“It was electric.” When the Gators lose, couches burn


A table burns during a student celebration after Kentucky football defeated No. 10 Florida on Saturday, Oct. 2, 2021, on University Avenue in Lexington, Kentucky. Photo by Jack Weaver | Staff

Sarah Michels

Beer cans catapulted through the air. Students took selfies with SWAT cops. Couches were burned. 

When the Wildcats beat the Gators, no city ordinance can stop the State Street celebrations. 

Just minutes after the UK football team defeated Florida 20-13 on Saturday, at approximately 9:30 p.m., a horde of several hundred students ran toward the first fire of the night. It wouldn’t be the last wave of fans. 

In the week leading up to the game, Lexington prepared for a post-win party. The city’s Division of Code Enforcement dispersed letters to neighborhood residents in the vicinity of State Street reminding residents to “please remove any indoor furniture from the exterior of the property and keep the property free of any trash and debris,” in accordance with Chapter 12 of the Lexington Code of Ordinances. 

The warning didn’t seem to hinder State Street goers, who supplied at least five couches and several tables for burning throughout the night’s festivities. 

“I was at the game and it was really exciting,” UK senior Taylor Judd said. “I came here just to have fun cause I’ve never been to State Street and you hear the stories about it. And I think it’s a lot of fun.” 

Fellow UK student Tyler said it felt great to join together “as a unit, as a school, regardless of race, regardless of everything” to celebrate a Wildcat victory.

But it wasn’t long before the Lexington PD intervened. Several officers worked to extinguish the first fire, aiming pepper spray at students who got in their way. In return, students threw beer — and insults — at the officers. 

Judd said that it was unfair of people to throw stuff at the police, considering how accommodating they were. 

“Like they’re so chill, good people,” Judd said. “That one guy busted a beer can on top of the cop’s head. That’s messed up. That’s too far. The cops let the couches burn for our enjoyment and then [the students] crossed the line.”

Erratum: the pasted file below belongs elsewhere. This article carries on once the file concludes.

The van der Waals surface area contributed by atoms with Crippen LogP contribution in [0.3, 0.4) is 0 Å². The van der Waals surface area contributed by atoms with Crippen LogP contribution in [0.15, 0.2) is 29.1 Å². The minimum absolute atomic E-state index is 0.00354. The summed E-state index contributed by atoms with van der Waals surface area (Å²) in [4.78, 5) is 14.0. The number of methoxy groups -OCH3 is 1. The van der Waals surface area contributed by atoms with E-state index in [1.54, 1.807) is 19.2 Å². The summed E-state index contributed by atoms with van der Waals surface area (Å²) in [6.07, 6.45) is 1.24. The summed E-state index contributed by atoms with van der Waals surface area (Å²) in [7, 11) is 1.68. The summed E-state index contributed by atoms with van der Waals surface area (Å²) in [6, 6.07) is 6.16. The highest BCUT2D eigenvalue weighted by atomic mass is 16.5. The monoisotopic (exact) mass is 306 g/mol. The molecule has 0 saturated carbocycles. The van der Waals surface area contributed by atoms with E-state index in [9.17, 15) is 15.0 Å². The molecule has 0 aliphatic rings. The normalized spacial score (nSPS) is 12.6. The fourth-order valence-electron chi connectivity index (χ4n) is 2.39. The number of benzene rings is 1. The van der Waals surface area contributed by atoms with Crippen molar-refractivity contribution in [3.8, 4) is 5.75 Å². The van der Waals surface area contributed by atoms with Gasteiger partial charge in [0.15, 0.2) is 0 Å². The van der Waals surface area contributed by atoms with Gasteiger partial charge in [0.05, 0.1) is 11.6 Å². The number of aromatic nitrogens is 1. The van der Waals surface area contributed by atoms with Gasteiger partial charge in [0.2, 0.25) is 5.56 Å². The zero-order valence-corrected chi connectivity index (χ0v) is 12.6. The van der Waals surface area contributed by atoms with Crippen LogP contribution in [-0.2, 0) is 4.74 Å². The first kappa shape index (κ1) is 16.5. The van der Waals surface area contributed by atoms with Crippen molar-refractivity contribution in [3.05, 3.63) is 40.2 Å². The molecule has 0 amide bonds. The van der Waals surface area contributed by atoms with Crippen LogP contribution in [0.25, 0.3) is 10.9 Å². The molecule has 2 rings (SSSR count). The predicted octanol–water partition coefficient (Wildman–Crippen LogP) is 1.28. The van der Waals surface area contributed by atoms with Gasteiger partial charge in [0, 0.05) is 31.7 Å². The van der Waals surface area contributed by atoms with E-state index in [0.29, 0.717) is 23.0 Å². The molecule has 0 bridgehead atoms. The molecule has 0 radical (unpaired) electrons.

UK junior Ansley Minor added that some UK fans also took their hatred of Florida fans too far. 

“On the way down here, we walked with a big group of people, and there were families leaving the game and the ones that were wearing Florida shirts, even the ones that had little kids, people were going up and like screaming in the kids’ faces,” Minor said.

As the police put out one fire, another popped up further down the street. Again, students sprinted toward it. This time, the SWAT team entered to extinguish the flames. Rumors of tear gas quickly dispersed the crowd — temporarily. For a while, it seemed like the night was winding down. 

It wasn’t. Students began running between two houses, toward University Avenue, where a much taller and brighter fire was burning. Someone launched a wooden chair into the flames. It was approximately 10:45 p.m., and the energy remained high. The fire truck, which briefly disappeared after the first fire was extinguished, was back in commission. 

A SWAT officer on the scene said that it was hard to compare Saturday’s couch-burnings with other nights, but that it was close to being as intense as when UK last won a national championship. He said his team was just trying to keep people safe. 

“All you can do is try to put [the fires] out,” he said. “Because when they get really big, you’re getting close to the power lines.” 

By 11:20 p.m., all fires had been extinguished for some time, and most students began the trek toward home or house parties. Beer cans, red Solo cups and glass were riddled everywhere. The smoking remnants of couches and other furniture were guarded by police. Charli XCX’s voice rang from a nearby stereo as people walked away. The lyrics seem fitting — “I crashed my car into the bridge. I don’t care. I love it.” 

“It was electric,” UK freshman Caleb said. “It hasn’t happened like this in a long time.”

While the first State Street celebration of the year is over, it may not be the last. 

“I’m out here because we lost to Florida 33 of the last 34 times we played, and today is probably the biggest football game I would say of anyone that’s at UK currently,” said Lucas, a UK student. “This win was huge and I think that this gives us a good idea of what we’re gonna do for the rest of the season.”